If I check level, i.e. put the my iphone 5s flat down on the desk it shows -1, so do the iPhone 5 units. I’m not sure what’s going on.

        1. You’re right though. That’s why I’m trying to figure out what’s going on. Even my HTC ONE is off the wall when too close to the other phones. I assume a real compass would do the same thing if you held it next to another compass! Never held one in my life, but now I’m curious enough to buy one.

          1. “I assume a real compass would do the same thing if you held it next to another compass!”

            That’s correct. Any magnet will attract another.
            And not only that – a compass will be deflected by the electro-magnetic field around electrical wiring or apparatus.
            Or by masses of ferro-magnetic material. Or by regions of the earth high in ferro-magnetic material.

            These variations can be extremely fine, varying over inches, never mind larger distances, and is part of how skates and similar fish navigate around the bottom of the ocean — they follow the varying lines of magnetic force, that are kind of like “magnetic contour lines”.

            1. You may be on to something for why this seems to be a problem for only some devices. It works on the principals of a Magnetometer and combines that reading with the gyroscope’s reading as a check and balance system. The phones gyroscope is also based on the principle of a magnetometer. However both should be protected in theory by compensation calculated in accordance with the GPS location for declination, etc. Declination variances are calculated by the device’s location on the earth.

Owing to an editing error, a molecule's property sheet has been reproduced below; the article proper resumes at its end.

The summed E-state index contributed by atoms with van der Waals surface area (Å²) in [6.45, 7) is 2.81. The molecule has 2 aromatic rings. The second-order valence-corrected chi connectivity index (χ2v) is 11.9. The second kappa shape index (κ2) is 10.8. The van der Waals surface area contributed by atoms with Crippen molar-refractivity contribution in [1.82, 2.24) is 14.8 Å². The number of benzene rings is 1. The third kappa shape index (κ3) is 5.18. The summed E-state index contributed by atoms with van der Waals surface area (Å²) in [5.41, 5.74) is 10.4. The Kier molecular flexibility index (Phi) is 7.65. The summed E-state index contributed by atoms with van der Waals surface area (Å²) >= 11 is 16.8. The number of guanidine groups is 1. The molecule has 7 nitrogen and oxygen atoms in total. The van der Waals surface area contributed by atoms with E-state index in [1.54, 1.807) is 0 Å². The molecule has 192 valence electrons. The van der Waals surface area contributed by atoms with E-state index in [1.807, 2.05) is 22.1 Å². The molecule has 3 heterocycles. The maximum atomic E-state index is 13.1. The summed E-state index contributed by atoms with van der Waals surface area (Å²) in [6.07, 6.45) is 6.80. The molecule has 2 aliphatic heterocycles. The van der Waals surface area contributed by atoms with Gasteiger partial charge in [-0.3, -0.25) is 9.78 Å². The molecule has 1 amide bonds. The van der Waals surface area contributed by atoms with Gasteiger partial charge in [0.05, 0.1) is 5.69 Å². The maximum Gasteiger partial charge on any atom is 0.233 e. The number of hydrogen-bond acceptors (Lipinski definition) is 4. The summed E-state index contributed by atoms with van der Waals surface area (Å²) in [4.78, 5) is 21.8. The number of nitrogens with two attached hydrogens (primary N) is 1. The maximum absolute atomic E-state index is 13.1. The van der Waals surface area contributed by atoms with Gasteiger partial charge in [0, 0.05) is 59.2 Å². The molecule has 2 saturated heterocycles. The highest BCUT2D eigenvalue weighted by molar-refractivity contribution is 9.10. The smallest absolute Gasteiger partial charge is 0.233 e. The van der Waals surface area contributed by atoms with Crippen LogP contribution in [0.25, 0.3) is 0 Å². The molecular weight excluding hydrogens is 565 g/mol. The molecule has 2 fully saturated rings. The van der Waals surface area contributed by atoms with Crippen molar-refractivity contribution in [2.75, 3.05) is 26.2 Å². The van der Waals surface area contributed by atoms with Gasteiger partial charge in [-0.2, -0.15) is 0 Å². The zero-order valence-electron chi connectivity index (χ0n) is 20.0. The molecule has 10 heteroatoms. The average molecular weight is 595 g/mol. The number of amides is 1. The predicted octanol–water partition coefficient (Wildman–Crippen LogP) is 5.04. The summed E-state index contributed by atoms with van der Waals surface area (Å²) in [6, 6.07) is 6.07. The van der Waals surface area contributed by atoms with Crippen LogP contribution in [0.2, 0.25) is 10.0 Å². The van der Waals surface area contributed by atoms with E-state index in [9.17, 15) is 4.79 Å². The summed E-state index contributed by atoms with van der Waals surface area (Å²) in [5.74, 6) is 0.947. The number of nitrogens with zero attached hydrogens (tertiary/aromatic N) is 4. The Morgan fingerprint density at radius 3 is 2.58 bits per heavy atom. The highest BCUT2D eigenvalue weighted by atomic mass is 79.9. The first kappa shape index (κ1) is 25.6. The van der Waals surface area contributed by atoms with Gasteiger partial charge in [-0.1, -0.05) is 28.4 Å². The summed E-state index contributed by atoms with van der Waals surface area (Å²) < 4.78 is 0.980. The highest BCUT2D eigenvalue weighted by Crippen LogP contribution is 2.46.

Deviation however is not calculated and therefore you’ll see a variance according to magnetic fields around the device. Get either of these wrong in an App’s algorithm and your results will vary accordingly!

  4. I started out with a chat support Session with a Apple rep. While I was bored at work to see what they’d say cuz I’ve read a 100 different things people claimed apple reps said. Like one suppose ip5 owner claimed a rep said it was gonna get fixed in a update and apple wasn’t taking anymore exchanges. And a quite a few others claiming whatever. Bottom line as you should with this, take everything said with a grain of salt said about iPhone, or Apple in general.
    So 1st rep chatted about 5-7 mins and then had Me wait while he checked…. Something about today. Maybe today’s records? Anyways he transferred me to his advisor. His supervisor, after he asked how my day was just said he would like to make a ticket and have a engineer call me, I guess had enough info from the notes the 1st rep took. So the engineer called in 15 mins and said they’d heard nothing about it and said I could either A.-wait and Let him find out what is said about it in the next few weeks (I’m guessing if more issues), whether software or hardware and he’d be in touch OR B- take in to the Apple store so they could determine then and there(which he recommended. Would be quicker etc… Obviously )